Chart of the Week: Buffers to defend HKD


Recent movements in HIBOR already show that the cost of defending the currency will have to be borne by higher interest rates, as selling of USD by HKMA is unlikely to be a sufficient tool.
Nathan Chow17 Jun 2019
  • The Bank of Japan (BOJ) is expected to keep the short-term and long-term interest rate
  • … targets unchanged this week
  • Taiwan’s central bank (CBC) is expected to hold the benchmark discount rate steady at 1.375%
  • Hong Kong’s jobless rate is expected to stay at 20-year low of 2.8%
Photo credit: AFP Photo


Chart of the Week: Hong Kong’s remarkable rise in M3 relative to reserves and base money

Hong Kong’s economy has experienced a sharp leverage build-up in the past decade, largely due to a property market bubble. Hong Kong today boasts the highest per square meter price for residential properties in the world, helped by enormous buying interest from mainland China. The rising prices have been associated with a leverage-fuelled frenzy, and the sharp rise in leverage has affected Hong Kong’s monetary aggregates. M3 has quadrupled over the past decade and half, while nominal GDP has expanded by just two times. The currency peg against the USD looks fine when the reserves-to-base money ratio is considered, but the fact is if there is a sharp correction in the property market or a panic selling of the HKD due to the ongoing political situation, the peg would be challenged. Recent movements in HIBOR already show that the cost of defending the currency will have to be borne by higher interest rates, as selling of USD by HKMA is unlikely to be a sufficient tool.





Hong Kong: Thanks to the recovery in inbound tourism (visitor arrivals increased 9.3% in Apr (3mma)), the labor market should have remained tight. The seasonally-adjusted unemployment rate is forecasted to remain at a 20-year low of 2.8%. Looking forward, the labour demand will hinge on the playout of external uncertainties including the Sino-US trade friction, Brexit and global economic slowdown. The demand for labor, of which over 10% comes from the import/export trade and wholesale sectors, is set to slow.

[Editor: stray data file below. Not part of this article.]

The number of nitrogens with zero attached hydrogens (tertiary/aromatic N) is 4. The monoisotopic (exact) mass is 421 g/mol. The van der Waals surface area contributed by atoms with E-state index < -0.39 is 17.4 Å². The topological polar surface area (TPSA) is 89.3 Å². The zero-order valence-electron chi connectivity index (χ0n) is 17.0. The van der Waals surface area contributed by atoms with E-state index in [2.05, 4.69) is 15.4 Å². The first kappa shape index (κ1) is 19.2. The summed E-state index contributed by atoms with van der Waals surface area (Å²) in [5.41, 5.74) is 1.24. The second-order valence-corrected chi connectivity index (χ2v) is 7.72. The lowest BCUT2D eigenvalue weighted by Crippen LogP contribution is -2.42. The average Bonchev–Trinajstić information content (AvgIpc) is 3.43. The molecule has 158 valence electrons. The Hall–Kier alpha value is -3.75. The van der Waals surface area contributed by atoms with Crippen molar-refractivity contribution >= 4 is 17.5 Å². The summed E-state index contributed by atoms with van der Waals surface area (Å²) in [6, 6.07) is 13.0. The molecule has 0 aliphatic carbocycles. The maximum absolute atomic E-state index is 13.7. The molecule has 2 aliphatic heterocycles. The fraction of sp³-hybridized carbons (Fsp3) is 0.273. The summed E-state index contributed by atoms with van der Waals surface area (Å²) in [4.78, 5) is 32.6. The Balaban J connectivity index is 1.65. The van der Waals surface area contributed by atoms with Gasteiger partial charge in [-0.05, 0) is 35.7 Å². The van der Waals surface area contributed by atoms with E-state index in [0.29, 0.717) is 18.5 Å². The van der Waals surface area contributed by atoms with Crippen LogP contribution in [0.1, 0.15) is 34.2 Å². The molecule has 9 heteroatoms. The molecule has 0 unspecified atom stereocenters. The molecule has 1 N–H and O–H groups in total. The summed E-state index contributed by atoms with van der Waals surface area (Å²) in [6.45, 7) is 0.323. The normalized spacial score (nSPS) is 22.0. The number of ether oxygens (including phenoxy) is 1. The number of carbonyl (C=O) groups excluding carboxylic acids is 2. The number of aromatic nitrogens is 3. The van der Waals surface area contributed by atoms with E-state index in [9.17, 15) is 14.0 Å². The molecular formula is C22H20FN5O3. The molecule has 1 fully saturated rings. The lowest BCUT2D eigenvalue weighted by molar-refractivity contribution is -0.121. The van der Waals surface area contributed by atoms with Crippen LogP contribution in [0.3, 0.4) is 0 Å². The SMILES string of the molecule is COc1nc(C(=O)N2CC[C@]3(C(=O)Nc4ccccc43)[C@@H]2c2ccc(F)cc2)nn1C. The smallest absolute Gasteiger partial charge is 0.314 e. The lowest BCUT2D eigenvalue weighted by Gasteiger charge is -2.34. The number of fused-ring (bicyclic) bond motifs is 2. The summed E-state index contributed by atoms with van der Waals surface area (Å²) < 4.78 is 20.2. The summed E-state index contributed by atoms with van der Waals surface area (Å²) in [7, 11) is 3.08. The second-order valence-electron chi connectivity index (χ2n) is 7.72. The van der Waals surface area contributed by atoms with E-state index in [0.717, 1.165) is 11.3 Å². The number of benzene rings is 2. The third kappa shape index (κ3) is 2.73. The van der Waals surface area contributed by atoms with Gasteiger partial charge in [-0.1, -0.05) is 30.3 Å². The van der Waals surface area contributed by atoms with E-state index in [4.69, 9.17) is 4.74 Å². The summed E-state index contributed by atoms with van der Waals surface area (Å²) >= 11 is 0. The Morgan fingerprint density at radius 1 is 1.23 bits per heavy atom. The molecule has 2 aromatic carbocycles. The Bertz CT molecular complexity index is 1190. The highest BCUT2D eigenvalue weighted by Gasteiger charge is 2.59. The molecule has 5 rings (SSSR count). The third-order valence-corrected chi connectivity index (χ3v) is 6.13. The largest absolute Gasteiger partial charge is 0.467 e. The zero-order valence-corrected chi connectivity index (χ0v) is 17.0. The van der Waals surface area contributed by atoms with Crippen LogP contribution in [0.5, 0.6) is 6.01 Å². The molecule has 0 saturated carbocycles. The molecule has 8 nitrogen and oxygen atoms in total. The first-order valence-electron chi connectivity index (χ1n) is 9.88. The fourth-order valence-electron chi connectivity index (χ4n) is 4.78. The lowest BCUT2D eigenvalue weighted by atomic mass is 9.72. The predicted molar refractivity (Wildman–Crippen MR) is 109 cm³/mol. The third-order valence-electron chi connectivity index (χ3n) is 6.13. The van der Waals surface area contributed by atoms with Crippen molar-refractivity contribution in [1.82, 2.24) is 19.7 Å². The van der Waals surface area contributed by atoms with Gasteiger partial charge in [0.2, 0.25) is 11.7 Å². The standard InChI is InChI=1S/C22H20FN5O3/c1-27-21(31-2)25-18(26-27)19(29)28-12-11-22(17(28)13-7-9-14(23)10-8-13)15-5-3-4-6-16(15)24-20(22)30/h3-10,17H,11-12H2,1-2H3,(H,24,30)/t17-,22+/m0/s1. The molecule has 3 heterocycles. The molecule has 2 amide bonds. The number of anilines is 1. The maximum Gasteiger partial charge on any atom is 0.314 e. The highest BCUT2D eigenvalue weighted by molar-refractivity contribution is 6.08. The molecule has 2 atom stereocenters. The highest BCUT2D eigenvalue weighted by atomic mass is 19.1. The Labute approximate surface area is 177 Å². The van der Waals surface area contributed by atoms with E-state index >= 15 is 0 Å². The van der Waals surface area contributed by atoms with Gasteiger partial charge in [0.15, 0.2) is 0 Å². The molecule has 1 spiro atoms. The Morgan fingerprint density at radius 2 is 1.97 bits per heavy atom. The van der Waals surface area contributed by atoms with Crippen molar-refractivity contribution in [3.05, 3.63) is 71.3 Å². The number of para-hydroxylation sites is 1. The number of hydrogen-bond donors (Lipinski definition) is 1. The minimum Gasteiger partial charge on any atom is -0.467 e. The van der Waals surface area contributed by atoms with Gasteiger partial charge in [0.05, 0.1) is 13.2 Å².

CPI inflation should have fell to 2.5% YoY in May from 2.9% in April. This is partly due to the usual seasonal factor during Mar-Apr, where Easter Holiday was in late April this year. The depreciating CNY amid China-US trade war should have added downward pressure on import costs. Local costs are largely contained due to slow economic growth. However, the spreading of swine fever in China is expected to boost food prices.

Japan: The Bank of Japan (BOJ) is expected to keep the short-term and long-term interest rate targets unchanged this week. Growth outlook is weakening, with manufacturing PMI dipping below the 50 mark in May. Inflation momentum is also easing, with headline CPI projected to slip to 0.7% YoY in May from 0.9% in the previous month. Nonetheless, the labour market and inflation expectation indicators have continued to hold up well for the time being. Meanwhile, the room for monetary easing is pretty limited, given that interest rates are already in the negative territory and the total assets held by the BOJ are already equivalent to 100% of Japan’s GDP. We don’t expect the BOJ to further ease monetary policy in the near term after strengthening its forward guidance at the April meeting. Fiscal policy adjustment (e.g., a delay in the planned consumption tax hike) appears more likely than monetary stimulus, in order to cope with the downside economic risks posed by the trade war.

Taiwan: The central bank (CBC) is expected to hold the benchmark discount rate steady at 1.375% this week. Growth outlook is deteriorating in the context of escalating trade war, as evidenced by the widening of export declines in May and the persistent contraction of manufacturing PMI. That said, the labour market has remained largely stable and domestic demand/services industry has continued to hold up well. Meanwhile, monetary environment stays accommodative, thanks to the decline in short-term real interest rates (due to the rise in food prices and inflation), slide in bond yields and recent weakening of the TWD. The CBC is likely to closely monitor the impact of trade war on the economy for the time being and move to cut rates only when the risk of a full-fledged slowdown/recession shoots up.


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Nathan Chow

Strategist - China & Hong Kong
nathanchow@dbs.com

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